4. A province in Turkey, Izmir, was hit by an earthquake of 6.6–7.0 magnitude on October 30, 2020. According to the statement of Ministry of Interior Disaster and Emergency Management Presidency, 12 buildings collapsed, 115 people have lost their lives, and 1,034 people were injured. The Metropolitan Municipality of Izmir led the collection of aid to people in need. The Disaster Platform Members rapidly coordinated after Izmir’s Earthquake, and they have been actively working in the field with the help of volunteers and donors. The Platform was established just after the Elazig Earthquake in January 2020 by a group of CSOs and initiatives which joined forces and expertise for rescue and relief. The Grand Chamber of the European Court of Human Rights (ECHR) gave its ruling on December 22, 2020 related to former Peoples’ Democratic Party co-chair Selahattin Demirtas, an opposition politician who had been arrested for over four years for terrorism charges.

The Grand Chamber indicated that Demirtas should be released and his rights were violated under five categories, including freedom of expression and liberty. Following the decision, the Ministry of Interior stated that “the ECHR ruling, whatever the reason, is meaningless”.

This is the second time an ECHR ruling has not been implemented. The Committee of Ministers of the Council of Europe had urged Turkey to ensure the immediate release of Osman Kavala and decided to prepare a draft interim resolution for consideration in case Kavala had still not been released by December 1, 2020. Yet, Istanbul’s 36th High Criminal Court ruled for the continuation of Osman Kavala’s detention on November 6, 2020. Kavala’s attorneys applied to the Constitutional Court claiming that the right to personal liberty and security was violated as the imprisonment was not lawful. On December 3, 2020, the Committee of Ministers adopted the interim resolution regarding Kavala’s case, which urged the authorities to take all steps at their disposal to ensure that the Constitutional Court completes its examination of the applicant’s complaint without further delay, and strongly urged again the authorities, in the meantime, to assure the applicant’s immediate release. Yet, on December 15, 2020, the Constitutional Court forwarded the application to the General Assembly. The General Assembly of the Constitutional Court concluded that Kavala’s right to personal liberty and security had not been violated.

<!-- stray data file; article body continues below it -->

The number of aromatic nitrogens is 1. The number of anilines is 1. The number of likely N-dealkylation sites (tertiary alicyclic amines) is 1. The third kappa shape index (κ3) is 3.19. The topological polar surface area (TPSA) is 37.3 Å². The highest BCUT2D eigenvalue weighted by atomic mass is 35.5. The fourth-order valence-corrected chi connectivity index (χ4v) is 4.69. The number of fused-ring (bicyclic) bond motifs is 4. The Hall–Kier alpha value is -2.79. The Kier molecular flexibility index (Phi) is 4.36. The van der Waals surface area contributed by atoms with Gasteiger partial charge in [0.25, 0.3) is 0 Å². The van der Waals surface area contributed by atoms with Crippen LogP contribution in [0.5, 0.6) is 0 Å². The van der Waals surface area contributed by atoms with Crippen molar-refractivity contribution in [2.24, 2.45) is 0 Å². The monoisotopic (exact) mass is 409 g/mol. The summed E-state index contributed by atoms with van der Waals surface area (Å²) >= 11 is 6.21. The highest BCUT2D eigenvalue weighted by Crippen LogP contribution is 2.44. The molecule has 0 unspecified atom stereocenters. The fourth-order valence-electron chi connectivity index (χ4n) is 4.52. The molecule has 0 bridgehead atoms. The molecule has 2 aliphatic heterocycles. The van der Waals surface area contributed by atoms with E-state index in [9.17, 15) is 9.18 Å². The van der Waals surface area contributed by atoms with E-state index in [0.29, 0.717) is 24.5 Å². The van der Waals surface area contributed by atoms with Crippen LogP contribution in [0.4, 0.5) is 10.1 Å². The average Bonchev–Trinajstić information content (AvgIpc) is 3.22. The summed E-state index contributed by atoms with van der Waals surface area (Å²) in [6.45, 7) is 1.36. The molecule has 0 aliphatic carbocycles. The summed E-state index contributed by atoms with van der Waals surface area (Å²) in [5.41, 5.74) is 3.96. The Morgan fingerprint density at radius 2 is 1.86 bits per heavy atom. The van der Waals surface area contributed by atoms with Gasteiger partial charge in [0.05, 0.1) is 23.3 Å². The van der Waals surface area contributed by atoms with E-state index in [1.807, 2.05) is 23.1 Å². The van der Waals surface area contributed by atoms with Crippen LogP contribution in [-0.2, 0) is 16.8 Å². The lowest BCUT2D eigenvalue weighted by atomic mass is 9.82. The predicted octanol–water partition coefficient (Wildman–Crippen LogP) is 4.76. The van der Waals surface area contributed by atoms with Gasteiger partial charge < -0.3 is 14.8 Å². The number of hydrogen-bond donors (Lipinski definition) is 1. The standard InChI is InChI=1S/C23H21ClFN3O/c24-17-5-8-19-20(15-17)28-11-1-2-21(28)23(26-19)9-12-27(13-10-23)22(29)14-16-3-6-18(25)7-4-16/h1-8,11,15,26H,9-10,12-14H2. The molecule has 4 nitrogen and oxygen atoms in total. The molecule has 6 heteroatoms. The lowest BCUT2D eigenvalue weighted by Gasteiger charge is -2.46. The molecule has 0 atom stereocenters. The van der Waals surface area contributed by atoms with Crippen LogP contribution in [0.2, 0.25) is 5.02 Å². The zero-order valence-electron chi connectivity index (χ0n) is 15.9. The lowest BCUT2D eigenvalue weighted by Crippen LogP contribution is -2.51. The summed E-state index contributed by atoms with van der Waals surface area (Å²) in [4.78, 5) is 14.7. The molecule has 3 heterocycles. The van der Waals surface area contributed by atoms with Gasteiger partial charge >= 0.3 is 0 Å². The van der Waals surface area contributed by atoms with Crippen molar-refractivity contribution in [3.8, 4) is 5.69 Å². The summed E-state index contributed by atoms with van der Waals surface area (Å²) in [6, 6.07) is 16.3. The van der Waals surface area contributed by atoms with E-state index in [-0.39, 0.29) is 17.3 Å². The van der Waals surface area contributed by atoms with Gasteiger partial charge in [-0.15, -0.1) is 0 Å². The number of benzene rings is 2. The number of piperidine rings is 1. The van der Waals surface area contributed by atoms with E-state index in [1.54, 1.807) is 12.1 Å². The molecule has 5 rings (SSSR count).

Turkey’s decision to not implement ECHR rulings regarding Demirtas and Kavala’s case contradicts ECHR and other international conventions, as well as the Turkish Constitution. Since Turkey is a party to the European Convention on Human Rights, which means that it accepts the authority of the Council of Europe and the Human Rights Court and promises to comply with their decisions, ECtHR decisions are binding and not open for discussion. According to paragraph 4 of Article 46 of the ECHR, if a state insists on not fulfilling final and binding decisions given by the ECHR, the Committee of Ministers starts the procedure of complaint with a two-thirds majority vote. At the end of the procedure, Turkey might face some serious sanctions, including blocking licenses to not being able to be a candidate in Council of Europe elections and being removed from the Council of Europe.

General News

Turkey sentences journalist to 27 years in jail (December 2020)
Turkish journalist Can Dundar has been sentenced to more than 27 years in prison for allegedly supporting terrorism and “military or political espionage.” Currently in exile in Germany, the former editor-in-chief of the Turkish opposition newspaper Cumhuriyet was tried in absentia.

Constitutional Court forwards Kavala’s application to General Assembly (December 2020)
Ahead of his first hearing on December 18, the First Section of the Constitutional Court has reviewed the individual application of arrested businessperson and rights defender Kavala and ruled that it shall be forwarded to the General Assembly.